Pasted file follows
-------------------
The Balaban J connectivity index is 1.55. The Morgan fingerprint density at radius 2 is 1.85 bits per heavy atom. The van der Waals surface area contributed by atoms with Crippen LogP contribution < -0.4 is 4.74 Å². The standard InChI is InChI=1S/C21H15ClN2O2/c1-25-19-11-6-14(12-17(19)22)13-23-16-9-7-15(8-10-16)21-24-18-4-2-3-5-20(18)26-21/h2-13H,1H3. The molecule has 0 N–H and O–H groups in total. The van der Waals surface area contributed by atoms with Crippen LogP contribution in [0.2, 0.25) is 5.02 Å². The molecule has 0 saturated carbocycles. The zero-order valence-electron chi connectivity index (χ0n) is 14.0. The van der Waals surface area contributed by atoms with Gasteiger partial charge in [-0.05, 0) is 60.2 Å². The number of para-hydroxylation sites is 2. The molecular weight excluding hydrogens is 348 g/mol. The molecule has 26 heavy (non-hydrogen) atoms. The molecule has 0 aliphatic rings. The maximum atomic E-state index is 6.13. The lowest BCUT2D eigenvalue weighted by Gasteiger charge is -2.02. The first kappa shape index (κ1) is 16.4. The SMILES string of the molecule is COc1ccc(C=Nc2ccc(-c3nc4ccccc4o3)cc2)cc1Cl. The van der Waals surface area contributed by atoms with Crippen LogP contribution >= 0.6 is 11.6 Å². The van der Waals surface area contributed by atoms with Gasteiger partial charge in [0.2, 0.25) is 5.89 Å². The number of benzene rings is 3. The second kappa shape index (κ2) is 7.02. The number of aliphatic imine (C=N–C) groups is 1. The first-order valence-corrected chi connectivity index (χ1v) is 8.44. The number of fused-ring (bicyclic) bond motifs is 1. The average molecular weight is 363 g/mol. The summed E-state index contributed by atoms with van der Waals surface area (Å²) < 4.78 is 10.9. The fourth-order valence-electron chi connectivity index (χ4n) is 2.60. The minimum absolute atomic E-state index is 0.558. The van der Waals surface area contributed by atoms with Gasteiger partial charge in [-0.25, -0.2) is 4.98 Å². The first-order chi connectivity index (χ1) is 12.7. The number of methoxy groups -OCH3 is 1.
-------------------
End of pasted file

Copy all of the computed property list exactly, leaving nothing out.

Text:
The Balaban J connectivity index is 1.55. The Morgan fingerprint density at radius 2 is 1.85 bits per heavy atom. The van der Waals surface area contributed by atoms with Crippen LogP contribution < -0.4 is 4.74 Å². The standard InChI is InChI=1S/C21H15ClN2O2/c1-25-19-11-6-14(12-17(19)22)13-23-16-9-7-15(8-10-16)21-24-18-4-2-3-5-20(18)26-21/h2-13H,1H3. The molecule has 0 N–H and O–H groups in total. The van der Waals surface area contributed by atoms with Crippen LogP contribution in [0.2, 0.25) is 5.02 Å². The molecule has 0 saturated carbocycles. The zero-order valence-electron chi connectivity index (χ0n) is 14.0. The van der Waals surface area contributed by atoms with Gasteiger partial charge in [-0.05, 0) is 60.2 Å². The number of para-hydroxylation sites is 2. The molecular weight excluding hydrogens is 348 g/mol. The molecule has 26 heavy (non-hydrogen) atoms. The molecule has 0 aliphatic rings. The maximum atomic E-state index is 6.13. The lowest BCUT2D eigenvalue weighted by Gasteiger charge is -2.02. The first kappa shape index (κ1) is 16.4. The SMILES string of the molecule is COc1ccc(C=Nc2ccc(-c3nc4ccccc4o3)cc2)cc1Cl. The van der Waals surface area contributed by atoms with Crippen LogP contribution >= 0.6 is 11.6 Å². The van der Waals surface area contributed by atoms with Gasteiger partial charge in [0.2, 0.25) is 5.89 Å². The number of benzene rings is 3. The second kappa shape index (κ2) is 7.02. The number of aliphatic imine (C=N–C) groups is 1. The first-order valence-corrected chi connectivity index (χ1v) is 8.44. The number of fused-ring (bicyclic) bond motifs is 1. The average molecular weight is 363 g/mol. The summed E-state index contributed by atoms with van der Waals surface area (Å²) < 4.78 is 10.9. The fourth-order valence-electron chi connectivity index (χ4n) is 2.60. The minimum absolute atomic E-state index is 0.558. The van der Waals surface area contributed by atoms with Gasteiger partial charge in [-0.25, -0.2) is 4.98 Å². The first-order chi connectivity index (χ1) is 12.7. The number of methoxy groups -OCH3 is 1.